Then we get the fabulous piece entitled He Who Made Monsters: The Life and Art of Jack Pierce that also appeared on the great 75th Anniversary Edition of The Mummy (reviewed separately). Running for a rewarding 25-minutes, this is a moving tribute to the man who single-handedly took Lon Chaney Snr.'s concept of makeup effects to trailblazing new dimensions. Karloff cited him as being the reason that he found success. Lugosi was so egotistical that he was actually envious of Pierce's talents and was frequently found applying his own little extras. Chaney Jnr. was only too pleased that his own clumsy hands - not at all like his father's - could relax whilst the yak-hair specialist transformed him into his all-time favourite role of the Wolf Man time and time again. There are plenty of stills of the great man at work and a few little home movies on the set of Son Of Frankenstein and contributions from an array of today's makeup artists - Baker, again, going over old ground, Tom Savini, Tom Burman, Nick Dudman and others - and the whole piece is very movingly brought to a close when we discover the poverty and anonymity of Jack Pierce's final days, forgotten and reclusive. I was brought up on these movies and view them as my formal education in films in general, and of the genre in particular, and Jack P. Pierce was one of the foremost at steering my imagination into these wild and iconic waters - and I find it so sad that such an influential artist and veritable genius can only be celebrated like this long after his death. Look at the reunion of Karloff and Pierce in archive footage and just feel the honest pride and respect that Karloff pays his old friend. Understated and not at all saccharine-tainted, this is a little documentary that should bring a tear to the eye to all horror fans.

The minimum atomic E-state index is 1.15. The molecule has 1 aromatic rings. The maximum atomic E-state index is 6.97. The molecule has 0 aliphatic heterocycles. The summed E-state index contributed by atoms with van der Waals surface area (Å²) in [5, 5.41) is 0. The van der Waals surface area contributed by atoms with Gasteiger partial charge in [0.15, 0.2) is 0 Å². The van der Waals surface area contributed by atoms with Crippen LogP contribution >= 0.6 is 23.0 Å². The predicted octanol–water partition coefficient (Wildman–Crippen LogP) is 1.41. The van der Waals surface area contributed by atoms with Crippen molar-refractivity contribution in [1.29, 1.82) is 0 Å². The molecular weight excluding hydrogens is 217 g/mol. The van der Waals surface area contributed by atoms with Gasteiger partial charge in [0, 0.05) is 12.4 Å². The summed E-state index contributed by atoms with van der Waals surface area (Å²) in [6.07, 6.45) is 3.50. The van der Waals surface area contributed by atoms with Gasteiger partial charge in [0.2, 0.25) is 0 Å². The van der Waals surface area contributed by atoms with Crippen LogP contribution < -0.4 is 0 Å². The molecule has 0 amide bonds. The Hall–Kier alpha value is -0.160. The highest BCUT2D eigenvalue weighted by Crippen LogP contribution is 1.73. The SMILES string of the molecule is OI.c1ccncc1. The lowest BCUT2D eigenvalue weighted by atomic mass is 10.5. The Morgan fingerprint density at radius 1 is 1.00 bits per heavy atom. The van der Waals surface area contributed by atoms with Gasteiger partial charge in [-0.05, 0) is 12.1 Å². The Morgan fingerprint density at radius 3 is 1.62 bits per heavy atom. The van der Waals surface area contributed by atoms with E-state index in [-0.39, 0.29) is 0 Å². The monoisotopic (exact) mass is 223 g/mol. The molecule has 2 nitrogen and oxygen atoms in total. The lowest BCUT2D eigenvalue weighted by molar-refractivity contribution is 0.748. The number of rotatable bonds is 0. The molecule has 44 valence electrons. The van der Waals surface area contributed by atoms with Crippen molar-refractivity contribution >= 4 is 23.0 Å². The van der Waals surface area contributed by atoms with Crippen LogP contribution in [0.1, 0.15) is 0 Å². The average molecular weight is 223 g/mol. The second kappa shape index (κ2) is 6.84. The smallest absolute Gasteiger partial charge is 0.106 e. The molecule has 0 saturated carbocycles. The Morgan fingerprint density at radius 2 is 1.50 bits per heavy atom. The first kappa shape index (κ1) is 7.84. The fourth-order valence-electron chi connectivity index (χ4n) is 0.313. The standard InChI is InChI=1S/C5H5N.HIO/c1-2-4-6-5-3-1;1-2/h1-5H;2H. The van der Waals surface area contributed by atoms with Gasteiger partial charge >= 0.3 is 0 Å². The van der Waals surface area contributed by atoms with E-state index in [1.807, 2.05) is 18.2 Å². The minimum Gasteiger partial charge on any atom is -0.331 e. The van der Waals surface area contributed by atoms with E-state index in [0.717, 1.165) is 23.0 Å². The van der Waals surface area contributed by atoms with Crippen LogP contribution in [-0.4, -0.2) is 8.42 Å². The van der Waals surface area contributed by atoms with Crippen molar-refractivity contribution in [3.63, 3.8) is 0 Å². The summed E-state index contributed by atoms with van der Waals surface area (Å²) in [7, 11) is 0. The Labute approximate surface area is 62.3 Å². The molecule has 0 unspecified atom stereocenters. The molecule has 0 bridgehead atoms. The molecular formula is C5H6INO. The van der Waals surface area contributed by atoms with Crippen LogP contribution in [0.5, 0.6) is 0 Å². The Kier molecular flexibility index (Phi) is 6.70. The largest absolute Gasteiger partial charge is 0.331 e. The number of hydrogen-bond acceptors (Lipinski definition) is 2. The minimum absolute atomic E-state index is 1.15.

And, beyond this, we are once again treated to the now-familiar feature-length documentary, Universal Horror, which is a very entertaining look at the history of the famous studio, paying particular attention to its Golden Era of chillers. Running for a very satisfying 95 mins, the documentary is narrated by Kenneth Brannagh - no stranger to Frankenstein, himself - and contains many wonderful interviews from the likes of film historian and author David J. Skal, Rudy Behlmer, Karloff's daughter Sara, author Ray Bradbury and actors James Karen and Gloria Stuart, who was so gorgeous when she starred opposite Karloff in Whale's The Old Dark House (reviewed separately). With an amazing amount of clips from their own movies and those that inspired their directors - The Cabinet Of Dr. Caligari and Nosferatu prominently - we are also treated to many stills from behind the scenes and a vast assortment of anecdotes. Universal's key producers and studio heads are covered in detail and the influence of their classic output during this period is discussed with respect and high regard by all concerned. It is nice the way that the participants convey their memories of first seeing these films and the profound effect the experiences had upon them. An excellent documentary that only comes undone with the fact that it has no archived interviews with the big hitters themselves, people like James Whale, Karloff and that other Titan Of Terror, Bela Lugosi - although they are quoted often.